BY MARIE PULEO | POMPANO BEACH NEWS REPORTER
POMPANO BEACH SCHOOL: The Broward County Public School District recently approved an application submitted by the City of Pompano Beach to open a municipal charter school serving grades K through 8 beginning in the 2021-2022 school year. Several steps still remain before the project can become a reality.
The Pompano Beach Municipal Charter School would be part of the Broward County public school system, but independently operated, with the City Commission serving as the governing board, rather than the School Board.
The City Commission, at its meeting last Tuesday, passed a resolution officially accepting the school district’s approval of the municipal charter school application. Last December, the Commission approved submittal of the application to the school district.
According to information provided by Assistant City Manager Suzette Sibble at the City Commission meeting in December, there would be no cost to attend the school. However, the school would require parental involvement.
The school would be governed by a performance contract, or charter, between the City and the Broward County Public School District. The charter contract will detail the school’s mission, the student achievement goals that must be met, and methods of assessment.
There would be a “rigorous educational curriculum,” with a high emphasis on reading, said Sibble. The goal is for students to achieve reading on grade level by third grade.
In its first year of operation, the school would have grades K, 1, 2 and 6. Additional grade levels would be added progressively: grades 3 and 7 in the second year; grades 4 and 8 in the third year; and grade 5 in the fourth year. With grades K through 8 in place, the maximum estimated enrollment capacity would be 910 students.
Like all other public schools in the school district, the Pompano Beach Municipal Charter School would be funded through the Florida Education Finance Program, which provides operating funds based on the number of full-time students enrolled.
The new charter school will seek accreditation, and once it receives its first rating from the state of Florida school ranking system, it will apply to become a Cambridge International School, with a stringent curriculum and high-level assessments, said Sibble.
The application the City submitted to the school district states that the Pompano Beach Municipal Charter School will give enrollment priority to students who are residents of Pompano Beach.
In the event the number of applications exceeds capacity for a given grade level, class or building, a lottery would be held among Pompano Beach students first, and then among other Broward County students. If there are extra seats remaining, and the number of out-of-county applicants exceeds the capacity, a separate lottery would be held for out-of-county applicants.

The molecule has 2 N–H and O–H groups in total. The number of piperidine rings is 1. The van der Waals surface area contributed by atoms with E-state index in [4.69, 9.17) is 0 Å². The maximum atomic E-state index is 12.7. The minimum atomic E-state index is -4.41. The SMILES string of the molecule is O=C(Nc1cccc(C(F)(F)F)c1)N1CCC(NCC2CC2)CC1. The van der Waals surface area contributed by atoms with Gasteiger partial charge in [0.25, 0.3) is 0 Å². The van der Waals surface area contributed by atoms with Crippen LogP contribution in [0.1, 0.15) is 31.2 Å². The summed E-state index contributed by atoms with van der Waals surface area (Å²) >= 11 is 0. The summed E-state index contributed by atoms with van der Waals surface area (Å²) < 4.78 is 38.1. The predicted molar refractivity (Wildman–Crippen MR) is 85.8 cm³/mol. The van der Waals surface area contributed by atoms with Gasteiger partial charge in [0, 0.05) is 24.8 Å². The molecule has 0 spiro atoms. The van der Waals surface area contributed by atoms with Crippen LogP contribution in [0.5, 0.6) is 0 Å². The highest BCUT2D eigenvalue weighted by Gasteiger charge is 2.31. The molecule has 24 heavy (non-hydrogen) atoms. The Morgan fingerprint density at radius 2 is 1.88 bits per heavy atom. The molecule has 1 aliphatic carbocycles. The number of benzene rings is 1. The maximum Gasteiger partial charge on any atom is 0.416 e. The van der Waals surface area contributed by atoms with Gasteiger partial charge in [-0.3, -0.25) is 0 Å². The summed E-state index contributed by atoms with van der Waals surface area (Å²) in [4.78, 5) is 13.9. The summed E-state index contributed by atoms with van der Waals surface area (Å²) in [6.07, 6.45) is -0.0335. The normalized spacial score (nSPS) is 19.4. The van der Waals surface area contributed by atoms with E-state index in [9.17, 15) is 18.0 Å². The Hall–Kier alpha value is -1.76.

Pompano Beach Mayor Rex Hardin emphasized at Tuesday’s meeting that the school is not a private school, but a public charter school designed to serve residents from all parts of Pompano Beach, and they will get “first dibs” on all seats in the school.
The goal is for the school to achieve an “A” rating, which is the highest grade awarded by the state’s ranking system.
Most of the schools in Pompano Beach are not “A”- or “B”-rated, and the municipal charter school will offer “a different educational opportunity for our residents,” said Hardin.
Hardin added that, although Pompano Beach High School has an “A” rating, “there’s been much frustration on the part of the residents of Pompano Beach that they cannot necessarily go to that school because it is a magnet-only school.”
It is hoped the Pompano Beach Municipal Charter School will “put us on the map for educational excellence,” said Hardin, which could be a tool to attract businesses that may be considering relocating to Pompano Beach.
The new charter school is also meant to address the growth that is occurring in the city, by mitigating the educational impact created by the development of thousands of new residential units.
The location of the school has yet to be determined, but the plan is for it to be “a centrally located facility.” It may entail building a new school or using an already existing site.
The City hired a team of local experts to assist with the application process for the Pompano Beach Municipal Charter School.
Now that the School Board has approved the application, there are still many steps to go, said City Manager Greg Harrison.
As per state law, within 30 days after the approval of the application, which was on July 21, the School Board is required to provide the City with an initial proposed charter contract for the Pompano Beach Municipal Charter School, as well as additional information regarding the charter agreement contractual process and a proposed timeline.
Several items will have to be brought to the City Commission for consideration, notably, the charter contract with the school district.
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